# Does your school's math curriculum satisfy you?

• Dr. Seafood
In summary, the conversation discusses the level of rigor in math courses at the speaker's school. The speaker feels that their school's math classes are not as rigorous as they would like, with a focus on algorithms and examples rather than proofs. They also mention that their school offers advanced level courses with more proof-heavy material, but these are not the standard versions of the courses. The conversation also touches on the idea of starting with a more gentle introduction to math before progressing to more abstract concepts. Overall, the speaker believes that a more rigorous approach to math is desirable and that "cook-book" classes should be avoided.
Dr. Seafood
Does your school's math curriculum "satisfy" you?

How much rigor is in your math courses? My school has a distinct math faculty (our math program is through the math faculty, not through sciences) with a variety of math majors: combinatorics, statistics, pure math, applied math, computation, etc. Even with such a distinguished name, the math classes are jokes. They're example- and algorithm-based. We're usually provided with a general problem and then an algorithm for solving it without much rigor. Proofs aren't on the exams at all.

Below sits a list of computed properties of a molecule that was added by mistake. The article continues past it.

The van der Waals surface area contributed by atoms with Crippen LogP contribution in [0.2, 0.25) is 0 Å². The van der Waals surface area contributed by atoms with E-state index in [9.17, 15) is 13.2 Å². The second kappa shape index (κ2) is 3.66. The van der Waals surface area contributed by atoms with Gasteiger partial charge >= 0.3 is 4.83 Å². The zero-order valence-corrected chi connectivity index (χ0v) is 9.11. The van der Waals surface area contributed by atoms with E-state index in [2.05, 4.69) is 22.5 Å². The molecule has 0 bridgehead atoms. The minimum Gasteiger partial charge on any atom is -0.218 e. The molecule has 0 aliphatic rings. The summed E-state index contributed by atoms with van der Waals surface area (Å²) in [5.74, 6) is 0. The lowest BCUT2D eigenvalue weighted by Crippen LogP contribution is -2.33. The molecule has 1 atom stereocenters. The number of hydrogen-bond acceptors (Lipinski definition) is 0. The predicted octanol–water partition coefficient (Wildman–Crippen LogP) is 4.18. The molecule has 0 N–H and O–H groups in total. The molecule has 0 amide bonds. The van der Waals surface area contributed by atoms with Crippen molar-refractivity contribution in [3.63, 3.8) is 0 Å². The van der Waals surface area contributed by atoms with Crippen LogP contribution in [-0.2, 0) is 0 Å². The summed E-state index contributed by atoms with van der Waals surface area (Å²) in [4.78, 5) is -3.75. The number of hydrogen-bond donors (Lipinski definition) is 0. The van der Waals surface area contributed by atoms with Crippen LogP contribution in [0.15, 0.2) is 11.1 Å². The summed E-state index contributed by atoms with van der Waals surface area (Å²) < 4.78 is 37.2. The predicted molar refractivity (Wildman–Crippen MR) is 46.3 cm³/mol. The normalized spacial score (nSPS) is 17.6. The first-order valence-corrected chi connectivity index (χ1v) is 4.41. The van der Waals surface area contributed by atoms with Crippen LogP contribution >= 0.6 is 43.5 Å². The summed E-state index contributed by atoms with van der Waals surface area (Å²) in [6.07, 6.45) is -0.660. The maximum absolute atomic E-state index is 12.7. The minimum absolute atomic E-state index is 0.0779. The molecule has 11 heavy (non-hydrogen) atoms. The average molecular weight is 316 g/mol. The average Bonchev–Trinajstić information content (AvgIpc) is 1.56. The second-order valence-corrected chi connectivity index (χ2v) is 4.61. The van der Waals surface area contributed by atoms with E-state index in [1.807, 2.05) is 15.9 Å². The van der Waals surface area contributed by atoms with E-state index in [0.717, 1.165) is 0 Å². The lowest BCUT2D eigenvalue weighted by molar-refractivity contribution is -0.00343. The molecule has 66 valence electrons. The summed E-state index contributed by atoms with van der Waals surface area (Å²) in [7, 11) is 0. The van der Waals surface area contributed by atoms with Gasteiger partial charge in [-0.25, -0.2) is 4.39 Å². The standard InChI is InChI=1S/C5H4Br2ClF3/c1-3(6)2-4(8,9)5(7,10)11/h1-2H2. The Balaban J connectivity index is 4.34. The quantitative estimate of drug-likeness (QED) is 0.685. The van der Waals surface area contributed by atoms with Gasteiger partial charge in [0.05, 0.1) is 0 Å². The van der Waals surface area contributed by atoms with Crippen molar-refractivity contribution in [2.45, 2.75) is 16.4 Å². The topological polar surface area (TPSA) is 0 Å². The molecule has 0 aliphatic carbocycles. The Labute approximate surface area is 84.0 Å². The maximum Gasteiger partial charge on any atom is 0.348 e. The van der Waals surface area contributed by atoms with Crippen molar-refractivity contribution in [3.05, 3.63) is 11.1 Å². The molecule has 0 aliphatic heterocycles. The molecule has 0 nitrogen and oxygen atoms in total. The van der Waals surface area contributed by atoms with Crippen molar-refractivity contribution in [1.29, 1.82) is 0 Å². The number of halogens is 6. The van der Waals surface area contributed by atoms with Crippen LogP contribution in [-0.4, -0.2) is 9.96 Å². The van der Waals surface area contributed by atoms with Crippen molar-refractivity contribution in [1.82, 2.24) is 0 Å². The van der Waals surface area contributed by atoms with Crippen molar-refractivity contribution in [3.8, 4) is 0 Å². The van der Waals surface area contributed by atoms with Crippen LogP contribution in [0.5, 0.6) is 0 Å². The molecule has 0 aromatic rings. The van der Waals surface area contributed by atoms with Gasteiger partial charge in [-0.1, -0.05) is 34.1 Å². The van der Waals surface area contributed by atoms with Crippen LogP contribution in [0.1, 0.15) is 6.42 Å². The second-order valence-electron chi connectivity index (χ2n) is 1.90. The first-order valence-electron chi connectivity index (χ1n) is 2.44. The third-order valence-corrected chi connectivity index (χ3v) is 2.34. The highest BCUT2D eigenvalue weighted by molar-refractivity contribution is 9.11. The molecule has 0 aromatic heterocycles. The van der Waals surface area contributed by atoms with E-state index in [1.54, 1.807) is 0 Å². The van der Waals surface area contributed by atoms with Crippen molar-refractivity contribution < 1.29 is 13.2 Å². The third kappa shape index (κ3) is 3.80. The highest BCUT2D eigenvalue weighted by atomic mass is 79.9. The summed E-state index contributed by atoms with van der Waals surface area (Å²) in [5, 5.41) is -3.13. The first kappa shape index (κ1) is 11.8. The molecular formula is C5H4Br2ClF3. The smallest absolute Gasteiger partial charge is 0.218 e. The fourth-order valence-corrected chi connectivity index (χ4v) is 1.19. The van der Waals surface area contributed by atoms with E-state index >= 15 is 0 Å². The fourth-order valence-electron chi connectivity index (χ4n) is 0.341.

That said, there are advanced level courses of all first and second year core math classes. These include: Calculus I, II, III, Intro to algebra, Linear Algebra I, II, Intro to combinatorics, Intro to probability, Intro to statistics. After these, the pure math classes are pretty proof heavy -- real analysis, rings/fields/groups, geometry, graph theory, etc. I'm currently taking calculus III, linear algebra II and intro to combinatorics at the advanced level and it's pretty proof-heavy. Calculus III is epsilon-delta all over the place, lin alg II is pretty much a rings and polynomials course, and combinatorics is about bijections and power series. In calculus we've already discussed open and closed sets, compactness, uniform continuity.

The standard versions of these courses are completely different. Calculus III is about how to find partial derivatives of any function, and the idea of "limit" is reduced to algebraic tricks. Linear algebra II is an expert course on row-reduction -- they don't even talk about rings or fields at all. Combinatorics is just using binomial coefficients to count how many ways there are to arrange socks. It's ridiculous in my opinion.